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Melting Pot Soccer in Falmouth Heights – Slideshow

Written by Cape Cod Wave

FALMOUTH HEIGHTS – About an hour after the USA was eliminated from World Cup competition, on a field that will soon be a great viewing area for some of the best July 4 fireworks in America, players of many nationalities gathered for a pickup soccer game.

What could be more American than that?

“The age range goes from high school to me,” said Dave Baarsvik, 65, of Falmouth, who organizes the pickup soccer games on Tuesdays and Thursdays at the Falmouth Heights field.

As for the players, Baarsvik said, “The majority are Jamaicans, then Americans, Portuguese, Spanish, Brazilians.”

“In our countries, everyone plays,” said Santiago Trujillo, 19, of Columbia and East Falmouth.

Alex Hotsuliak, 20, of Kiev, Ukraine, “We’ve got Jamaican guys, Russian guys, Ukrainian guys – guys from all over the world working here.” And when they are not working, twice a week they come together to play the world’s game.

“Most of us don’t know each other,” said Prince Blake, 21, of Jamaica and Falmouth. “We’re strangers otherwise, But we’re on field, we’re teammates.”

“You’ve got the whole kit and caboodle of people that want to get together and kick a ball around,” said Chris Martel, 21, originally of the the Northeast Kingdom in Vermont, and now in Falmouth.

And Gary Pearson, 26, of Jamaica and Falmouth said of the game they call football, “You’re connected to the world.”

While Baarsvik was disappointed in the American loss and came to “work out my frustrations,” the players from other countries agreed that Belgium advancing was better for soccer.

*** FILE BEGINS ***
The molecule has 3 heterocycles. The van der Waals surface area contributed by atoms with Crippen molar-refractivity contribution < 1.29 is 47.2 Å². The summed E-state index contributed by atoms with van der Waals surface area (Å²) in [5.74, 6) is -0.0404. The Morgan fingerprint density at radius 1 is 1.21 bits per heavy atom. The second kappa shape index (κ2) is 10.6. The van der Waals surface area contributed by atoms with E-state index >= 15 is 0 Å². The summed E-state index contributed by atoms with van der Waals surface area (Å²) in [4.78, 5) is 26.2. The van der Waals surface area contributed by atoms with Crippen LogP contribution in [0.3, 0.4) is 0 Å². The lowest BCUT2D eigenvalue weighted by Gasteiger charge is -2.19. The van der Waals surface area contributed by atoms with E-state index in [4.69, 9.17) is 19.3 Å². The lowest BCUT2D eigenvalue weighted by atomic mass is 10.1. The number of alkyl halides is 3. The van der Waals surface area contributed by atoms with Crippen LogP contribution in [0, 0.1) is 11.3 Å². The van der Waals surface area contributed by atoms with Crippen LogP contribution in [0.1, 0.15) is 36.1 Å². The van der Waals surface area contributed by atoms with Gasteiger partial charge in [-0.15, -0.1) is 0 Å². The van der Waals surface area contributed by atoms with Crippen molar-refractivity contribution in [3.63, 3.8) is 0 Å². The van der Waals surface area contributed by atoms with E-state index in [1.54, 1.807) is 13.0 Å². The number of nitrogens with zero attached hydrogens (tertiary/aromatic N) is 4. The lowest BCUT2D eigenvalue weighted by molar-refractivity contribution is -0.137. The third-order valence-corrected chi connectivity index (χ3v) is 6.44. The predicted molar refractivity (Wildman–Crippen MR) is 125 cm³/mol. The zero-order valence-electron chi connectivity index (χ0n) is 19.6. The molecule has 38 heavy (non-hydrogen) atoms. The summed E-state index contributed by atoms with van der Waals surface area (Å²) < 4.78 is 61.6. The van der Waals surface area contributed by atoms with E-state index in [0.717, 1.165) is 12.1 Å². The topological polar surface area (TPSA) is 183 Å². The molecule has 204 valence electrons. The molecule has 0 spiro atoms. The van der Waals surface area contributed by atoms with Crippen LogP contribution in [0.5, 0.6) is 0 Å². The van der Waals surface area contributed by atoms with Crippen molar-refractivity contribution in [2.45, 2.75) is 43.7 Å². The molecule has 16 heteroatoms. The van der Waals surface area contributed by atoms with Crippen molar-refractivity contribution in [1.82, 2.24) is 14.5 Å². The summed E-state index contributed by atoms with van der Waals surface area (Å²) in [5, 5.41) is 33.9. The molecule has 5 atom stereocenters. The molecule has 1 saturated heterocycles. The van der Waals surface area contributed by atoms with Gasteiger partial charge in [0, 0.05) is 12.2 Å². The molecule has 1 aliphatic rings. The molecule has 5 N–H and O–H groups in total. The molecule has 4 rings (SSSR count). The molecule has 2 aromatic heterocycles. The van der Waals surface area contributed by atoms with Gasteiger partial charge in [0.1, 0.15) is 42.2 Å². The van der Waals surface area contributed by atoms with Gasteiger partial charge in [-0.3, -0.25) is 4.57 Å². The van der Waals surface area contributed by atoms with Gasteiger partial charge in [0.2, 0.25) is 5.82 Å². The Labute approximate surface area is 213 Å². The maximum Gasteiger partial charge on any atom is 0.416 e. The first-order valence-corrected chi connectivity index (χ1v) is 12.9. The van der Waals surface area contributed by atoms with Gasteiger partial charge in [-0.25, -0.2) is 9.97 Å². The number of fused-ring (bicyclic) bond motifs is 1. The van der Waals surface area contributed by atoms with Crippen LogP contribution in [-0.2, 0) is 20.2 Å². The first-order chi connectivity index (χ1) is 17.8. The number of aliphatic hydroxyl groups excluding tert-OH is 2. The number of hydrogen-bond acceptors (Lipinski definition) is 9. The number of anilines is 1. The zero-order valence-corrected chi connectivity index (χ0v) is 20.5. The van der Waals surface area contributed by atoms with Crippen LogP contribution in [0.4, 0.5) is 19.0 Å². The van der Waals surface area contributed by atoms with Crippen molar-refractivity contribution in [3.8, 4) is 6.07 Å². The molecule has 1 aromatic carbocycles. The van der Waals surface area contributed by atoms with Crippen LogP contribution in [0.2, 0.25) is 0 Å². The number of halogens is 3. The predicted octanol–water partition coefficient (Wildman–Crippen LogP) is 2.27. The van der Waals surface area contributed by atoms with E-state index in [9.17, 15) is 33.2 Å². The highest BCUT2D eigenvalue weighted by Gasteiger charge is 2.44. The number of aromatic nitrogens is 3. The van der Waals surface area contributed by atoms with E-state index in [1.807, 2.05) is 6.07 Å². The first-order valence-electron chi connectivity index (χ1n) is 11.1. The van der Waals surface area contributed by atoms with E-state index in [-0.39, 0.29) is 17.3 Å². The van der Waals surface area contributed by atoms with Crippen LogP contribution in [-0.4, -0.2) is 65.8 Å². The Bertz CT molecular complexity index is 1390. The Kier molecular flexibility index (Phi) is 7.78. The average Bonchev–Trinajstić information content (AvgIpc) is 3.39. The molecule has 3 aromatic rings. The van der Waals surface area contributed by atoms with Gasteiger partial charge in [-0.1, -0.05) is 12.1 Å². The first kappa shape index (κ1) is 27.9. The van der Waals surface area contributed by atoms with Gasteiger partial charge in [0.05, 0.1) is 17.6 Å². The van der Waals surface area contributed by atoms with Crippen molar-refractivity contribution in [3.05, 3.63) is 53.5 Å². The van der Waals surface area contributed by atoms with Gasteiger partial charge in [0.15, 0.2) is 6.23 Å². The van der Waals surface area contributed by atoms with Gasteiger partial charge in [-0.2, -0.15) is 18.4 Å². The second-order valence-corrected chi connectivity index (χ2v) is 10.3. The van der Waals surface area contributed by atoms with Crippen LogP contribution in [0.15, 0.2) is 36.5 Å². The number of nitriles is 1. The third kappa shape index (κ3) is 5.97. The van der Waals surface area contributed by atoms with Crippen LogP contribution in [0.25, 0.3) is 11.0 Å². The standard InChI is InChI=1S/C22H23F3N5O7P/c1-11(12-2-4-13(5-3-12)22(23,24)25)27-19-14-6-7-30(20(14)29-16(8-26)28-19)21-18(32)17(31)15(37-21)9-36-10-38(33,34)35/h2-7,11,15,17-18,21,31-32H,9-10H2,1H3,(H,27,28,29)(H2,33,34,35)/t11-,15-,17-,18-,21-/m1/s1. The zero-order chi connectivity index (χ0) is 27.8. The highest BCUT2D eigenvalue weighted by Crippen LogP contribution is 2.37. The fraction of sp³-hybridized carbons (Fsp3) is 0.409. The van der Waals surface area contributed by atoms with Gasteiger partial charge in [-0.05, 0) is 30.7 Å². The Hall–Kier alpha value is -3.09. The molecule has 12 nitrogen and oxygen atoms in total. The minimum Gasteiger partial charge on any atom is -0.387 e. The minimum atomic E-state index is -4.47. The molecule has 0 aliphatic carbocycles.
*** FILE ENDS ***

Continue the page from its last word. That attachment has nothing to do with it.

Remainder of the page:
“In order to have competition, it was better to have Belgium win,” said Hotsuliak.

Still, most preferred to talk about the game in Falmouth Heights, a sort of no rules, no lines on the field, and no goalie competition that varies from 10 on 10 to 12 on 11, or whatever the numbers allow.

“It’s more fun to play,” said Pearson. “When you watch, it’s drama.”

But getting on the field, he said, “It’s the love of the game, the most beautiful game in the world. You don’t even need shoes. All you need is a ball and people.”

On the Falmouth Heights Field, Baarsvik said, “Once in a while you’ll see a bit of brilliance in here with guys passing. It looks so good.”

Yet Hotsuliak said, “When you’re playing soccer, you need to pass the ball. This seems to be hit the ball and run.”

But all said that the skill level of the game was high. “I want to go pro,” said Delmario Walker, 19, of Jamaica and Falmouth. “These are all bigger guys than me. It helps me to get the strength to deal with bigger players.”

“If you didn’t play before, you would have a hard time,” said Trujillo.

But anyone is welcome, and encouraged to come play, said the players. “If you run hard and play hard, you’re going to get the ball,” said Martel. “It’s a blast. You feel happy no matter what’s going on.”

And Pearson added, “When we celebrate a goal, it’s better than the World Cup.”


— Brian Tarcy





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Cape Cod Wave

Cape Cod Wave is an online magazine covering the character and culture of Cape Cod. We feature long-form journalism, slices of Cape Cod life, scenic slide shows, and music videos of local bands playing original music.

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